But in the OP's case, I believe they no longer require the satellite dish at all?

Kana1980, where in NZ are you?  Have you moved to an area that is able to receive freeview HD still?

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  Reply # 776509 7-Mar-2013 22:02
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The other thing is that all new tvs will work with a UHF aerial with the built in freeview decoder, while almost none will work with the satelite dish unless you buy a satellite box. The freeview satellite signal is pretty poor quality, in SD and is very compressed, producing a poor quaility picture, and in my opinion it can be a worse quality picture than analogue, with the compression on fast moving complex images.
You will also be lucky to find a good satellite PVR, or anything that comes close to the tivo, nor at the tivo price.

I think the only reaosn you would go for satellite, is if you are not in UHF signal area. There is no other reason, apart from a few different channels.



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Wannabe Geek


Reply # 776556 7-Mar-2013 23:41
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Hi Jaxson, bfginger, mattwnz, thank you for your post!
We have moved to Tauranga so we believe we have Freeview HD here too. The previous owner said they used dish to watch Freeview so we somehow thought UHF and dish are just same quality but very good to know UHF is much better and HD only available through UHF.
I will ask my husband to read Jaxson's post to see if he understands what you are talking about, and get him to go up the roof to check the existing fitting of the dish.



I would have made a wrong choice of going for satellite if I didn't ask here. Thank you for your help.

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  Reply # 776617 8-Mar-2013 08:13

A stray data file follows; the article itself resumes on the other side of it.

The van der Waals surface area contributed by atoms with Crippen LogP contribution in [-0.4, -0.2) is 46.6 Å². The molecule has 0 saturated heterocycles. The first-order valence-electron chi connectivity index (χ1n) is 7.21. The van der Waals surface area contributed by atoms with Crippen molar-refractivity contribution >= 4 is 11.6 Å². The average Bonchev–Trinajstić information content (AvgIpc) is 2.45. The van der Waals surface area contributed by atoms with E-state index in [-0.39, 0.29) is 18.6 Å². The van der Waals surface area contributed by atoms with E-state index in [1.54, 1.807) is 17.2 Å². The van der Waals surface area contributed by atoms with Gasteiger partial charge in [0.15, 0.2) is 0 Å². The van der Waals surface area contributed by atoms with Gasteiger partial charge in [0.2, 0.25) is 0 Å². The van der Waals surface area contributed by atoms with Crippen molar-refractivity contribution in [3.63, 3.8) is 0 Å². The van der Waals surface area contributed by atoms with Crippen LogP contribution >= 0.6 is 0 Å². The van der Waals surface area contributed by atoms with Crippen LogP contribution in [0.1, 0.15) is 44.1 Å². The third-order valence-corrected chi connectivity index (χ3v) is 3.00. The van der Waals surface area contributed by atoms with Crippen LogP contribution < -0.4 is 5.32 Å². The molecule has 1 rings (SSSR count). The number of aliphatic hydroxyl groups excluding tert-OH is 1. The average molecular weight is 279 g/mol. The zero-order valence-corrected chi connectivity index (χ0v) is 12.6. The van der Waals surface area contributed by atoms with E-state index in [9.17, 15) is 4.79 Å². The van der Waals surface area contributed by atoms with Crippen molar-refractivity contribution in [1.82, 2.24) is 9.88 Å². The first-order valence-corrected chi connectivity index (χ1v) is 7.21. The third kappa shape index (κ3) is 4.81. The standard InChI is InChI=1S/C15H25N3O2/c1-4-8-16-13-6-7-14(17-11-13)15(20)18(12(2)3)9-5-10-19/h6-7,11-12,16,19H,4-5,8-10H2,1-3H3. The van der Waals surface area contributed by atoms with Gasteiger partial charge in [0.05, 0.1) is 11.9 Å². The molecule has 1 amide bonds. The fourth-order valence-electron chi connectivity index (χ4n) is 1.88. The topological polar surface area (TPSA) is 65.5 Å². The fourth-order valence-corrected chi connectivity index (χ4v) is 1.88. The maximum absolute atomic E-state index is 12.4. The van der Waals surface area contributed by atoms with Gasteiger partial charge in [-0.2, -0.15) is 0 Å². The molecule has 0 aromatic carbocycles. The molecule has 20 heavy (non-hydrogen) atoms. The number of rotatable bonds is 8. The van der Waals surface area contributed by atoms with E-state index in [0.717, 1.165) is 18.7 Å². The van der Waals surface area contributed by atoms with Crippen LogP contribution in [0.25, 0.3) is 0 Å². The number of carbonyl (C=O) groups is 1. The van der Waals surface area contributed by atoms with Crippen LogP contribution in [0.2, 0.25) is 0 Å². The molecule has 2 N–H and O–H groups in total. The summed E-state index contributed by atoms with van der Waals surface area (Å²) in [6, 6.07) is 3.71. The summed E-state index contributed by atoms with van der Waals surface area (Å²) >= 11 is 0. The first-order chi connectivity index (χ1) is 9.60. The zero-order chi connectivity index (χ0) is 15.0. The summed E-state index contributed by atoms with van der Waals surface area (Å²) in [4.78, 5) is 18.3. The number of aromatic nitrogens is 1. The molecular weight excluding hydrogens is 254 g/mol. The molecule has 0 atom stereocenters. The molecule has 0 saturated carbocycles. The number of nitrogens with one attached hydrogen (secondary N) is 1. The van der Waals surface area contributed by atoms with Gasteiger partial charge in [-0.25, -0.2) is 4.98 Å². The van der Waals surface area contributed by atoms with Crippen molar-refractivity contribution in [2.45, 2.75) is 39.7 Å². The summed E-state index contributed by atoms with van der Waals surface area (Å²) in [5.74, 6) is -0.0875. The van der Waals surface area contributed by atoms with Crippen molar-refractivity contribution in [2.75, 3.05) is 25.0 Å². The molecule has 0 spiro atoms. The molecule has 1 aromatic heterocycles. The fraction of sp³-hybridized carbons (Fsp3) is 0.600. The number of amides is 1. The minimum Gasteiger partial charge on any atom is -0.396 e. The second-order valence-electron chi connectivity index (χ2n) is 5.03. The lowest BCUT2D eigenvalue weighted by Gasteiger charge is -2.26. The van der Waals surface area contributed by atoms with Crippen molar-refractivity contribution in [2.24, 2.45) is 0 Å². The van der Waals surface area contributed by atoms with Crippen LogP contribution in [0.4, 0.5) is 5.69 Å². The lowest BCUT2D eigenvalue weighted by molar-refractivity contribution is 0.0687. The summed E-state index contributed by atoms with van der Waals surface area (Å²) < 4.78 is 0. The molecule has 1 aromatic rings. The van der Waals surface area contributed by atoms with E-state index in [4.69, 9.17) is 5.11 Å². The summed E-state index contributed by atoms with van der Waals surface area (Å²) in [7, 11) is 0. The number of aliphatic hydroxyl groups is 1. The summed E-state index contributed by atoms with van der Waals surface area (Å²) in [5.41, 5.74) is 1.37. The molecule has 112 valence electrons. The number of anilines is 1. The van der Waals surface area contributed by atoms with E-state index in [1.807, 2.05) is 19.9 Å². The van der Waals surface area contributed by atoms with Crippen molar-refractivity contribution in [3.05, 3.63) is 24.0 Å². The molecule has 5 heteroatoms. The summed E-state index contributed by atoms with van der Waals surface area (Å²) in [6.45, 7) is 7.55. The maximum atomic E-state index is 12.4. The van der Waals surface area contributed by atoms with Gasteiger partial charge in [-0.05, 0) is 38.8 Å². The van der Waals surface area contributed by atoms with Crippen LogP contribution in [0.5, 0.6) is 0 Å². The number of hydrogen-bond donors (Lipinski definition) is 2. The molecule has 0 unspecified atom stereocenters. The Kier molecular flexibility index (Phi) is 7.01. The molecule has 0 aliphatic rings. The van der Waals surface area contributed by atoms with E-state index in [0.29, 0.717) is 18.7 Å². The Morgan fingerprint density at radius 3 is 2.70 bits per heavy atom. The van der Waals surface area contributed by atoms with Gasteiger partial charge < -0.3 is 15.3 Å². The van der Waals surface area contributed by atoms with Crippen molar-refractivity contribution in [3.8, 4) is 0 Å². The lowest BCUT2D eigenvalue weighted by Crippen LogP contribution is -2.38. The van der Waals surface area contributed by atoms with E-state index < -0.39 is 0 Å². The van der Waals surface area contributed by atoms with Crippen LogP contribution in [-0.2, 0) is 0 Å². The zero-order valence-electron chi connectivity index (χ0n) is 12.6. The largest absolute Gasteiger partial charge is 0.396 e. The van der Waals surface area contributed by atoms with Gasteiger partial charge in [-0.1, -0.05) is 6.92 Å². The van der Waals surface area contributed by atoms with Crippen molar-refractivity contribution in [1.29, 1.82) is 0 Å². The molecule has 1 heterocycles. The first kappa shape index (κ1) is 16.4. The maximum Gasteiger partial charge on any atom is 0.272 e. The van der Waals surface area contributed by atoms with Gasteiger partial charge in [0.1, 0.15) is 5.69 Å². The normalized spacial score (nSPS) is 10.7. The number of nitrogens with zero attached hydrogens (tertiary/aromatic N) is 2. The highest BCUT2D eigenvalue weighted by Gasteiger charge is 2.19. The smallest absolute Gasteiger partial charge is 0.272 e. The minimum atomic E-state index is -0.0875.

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gregmcc: Keep the Tivo, put up a UHF aerial, you will not find a better PVR than a Tivo.

I agree

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  Reply # 776699 8-Mar-2013 10:25
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kana1980: Hi Jaxson, bfginger, mattwnz, thank you for your post!
We have moved to Tauranga so we believe we have Freeview HD here too. The previous owner said they used dish to watch Freeview


Yep, Tauranga is in a freeview HD area so UHF is the way to go.  Take a look at the neighbours aerials when you are up on the roof to get an idea of where you need the aerial to be pointing.  Here's your local coverage map: http://freeviewnz.tv/userfiles/pdfs/Kopukairua_Standalone_Freeview.pdf

Sky and freeview satellite are both broadcast from the same satellite, so the dish can be used for either, but as others have mentioned, the quality is not as good.  Freeview HD shows 3 channels (1,2 and 3) in HD and they also have surround sound capability (if the show offers it) as well.  Freeview satellite does not offer any of that.